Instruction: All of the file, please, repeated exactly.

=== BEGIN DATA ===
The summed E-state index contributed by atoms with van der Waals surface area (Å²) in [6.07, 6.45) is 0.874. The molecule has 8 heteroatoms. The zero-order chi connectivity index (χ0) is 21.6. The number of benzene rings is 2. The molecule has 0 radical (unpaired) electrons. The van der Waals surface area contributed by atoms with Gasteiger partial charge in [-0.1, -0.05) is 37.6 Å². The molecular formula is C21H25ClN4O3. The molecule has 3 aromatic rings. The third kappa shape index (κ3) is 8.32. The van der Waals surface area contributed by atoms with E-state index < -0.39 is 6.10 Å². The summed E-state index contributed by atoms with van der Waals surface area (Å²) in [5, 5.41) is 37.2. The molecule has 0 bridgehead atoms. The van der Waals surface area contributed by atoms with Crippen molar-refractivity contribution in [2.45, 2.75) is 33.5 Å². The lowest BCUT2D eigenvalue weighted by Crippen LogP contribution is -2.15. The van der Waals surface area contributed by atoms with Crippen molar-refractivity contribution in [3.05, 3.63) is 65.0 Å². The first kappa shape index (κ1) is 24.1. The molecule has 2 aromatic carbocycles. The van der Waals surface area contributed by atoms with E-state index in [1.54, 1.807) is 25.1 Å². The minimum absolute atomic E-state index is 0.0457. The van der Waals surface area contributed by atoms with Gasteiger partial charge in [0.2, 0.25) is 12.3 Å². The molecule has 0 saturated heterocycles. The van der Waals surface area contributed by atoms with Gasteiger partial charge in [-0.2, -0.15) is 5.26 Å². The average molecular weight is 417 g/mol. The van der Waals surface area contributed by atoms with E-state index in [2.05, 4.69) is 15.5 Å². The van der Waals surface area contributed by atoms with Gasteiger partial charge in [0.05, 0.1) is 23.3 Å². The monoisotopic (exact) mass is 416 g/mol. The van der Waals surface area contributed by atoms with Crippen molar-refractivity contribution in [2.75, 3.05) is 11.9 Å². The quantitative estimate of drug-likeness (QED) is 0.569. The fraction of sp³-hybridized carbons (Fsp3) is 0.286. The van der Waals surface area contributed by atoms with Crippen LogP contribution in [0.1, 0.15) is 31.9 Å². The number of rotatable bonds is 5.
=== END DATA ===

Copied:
The summed E-state index contributed by atoms with van der Waals surface area (Å²) in [6.07, 6.45) is 0.874. The molecule has 8 heteroatoms. The zero-order chi connectivity index (χ0) is 21.6. The number of benzene rings is 2. The molecule has 0 radical (unpaired) electrons. The van der Waals surface area contributed by atoms with Gasteiger partial charge in [-0.1, -0.05) is 37.6 Å². The molecular formula is C21H25ClN4O3. The molecule has 3 aromatic rings. The third kappa shape index (κ3) is 8.32. The van der Waals surface area contributed by atoms with E-state index < -0.39 is 6.10 Å². The summed E-state index contributed by atoms with van der Waals surface area (Å²) in [5, 5.41) is 37.2. The molecule has 0 bridgehead atoms. The van der Waals surface area contributed by atoms with Crippen molar-refractivity contribution in [2.45, 2.75) is 33.5 Å². The lowest BCUT2D eigenvalue weighted by Crippen LogP contribution is -2.15. The van der Waals surface area contributed by atoms with Crippen molar-refractivity contribution in [3.05, 3.63) is 65.0 Å². The first kappa shape index (κ1) is 24.1. The molecule has 2 aromatic carbocycles. The van der Waals surface area contributed by atoms with E-state index in [1.54, 1.807) is 25.1 Å². The minimum absolute atomic E-state index is 0.0457. The van der Waals surface area contributed by atoms with Gasteiger partial charge in [0.2, 0.25) is 12.3 Å². The molecule has 0 saturated heterocycles. The van der Waals surface area contributed by atoms with Gasteiger partial charge in [-0.2, -0.15) is 5.26 Å². The average molecular weight is 417 g/mol. The van der Waals surface area contributed by atoms with E-state index in [2.05, 4.69) is 15.5 Å². The van der Waals surface area contributed by atoms with Gasteiger partial charge in [0.05, 0.1) is 23.3 Å². The monoisotopic (exact) mass is 416 g/mol. The van der Waals surface area contributed by atoms with Crippen molar-refractivity contribution in [2.75, 3.05) is 11.9 Å². The quantitative estimate of drug-likeness (QED) is 0.569. The fraction of sp³-hybridized carbons (Fsp3) is 0.286. The van der Waals surface area contributed by atoms with Crippen LogP contribution in [0.1, 0.15) is 31.9 Å². The number of rotatable bonds is 5.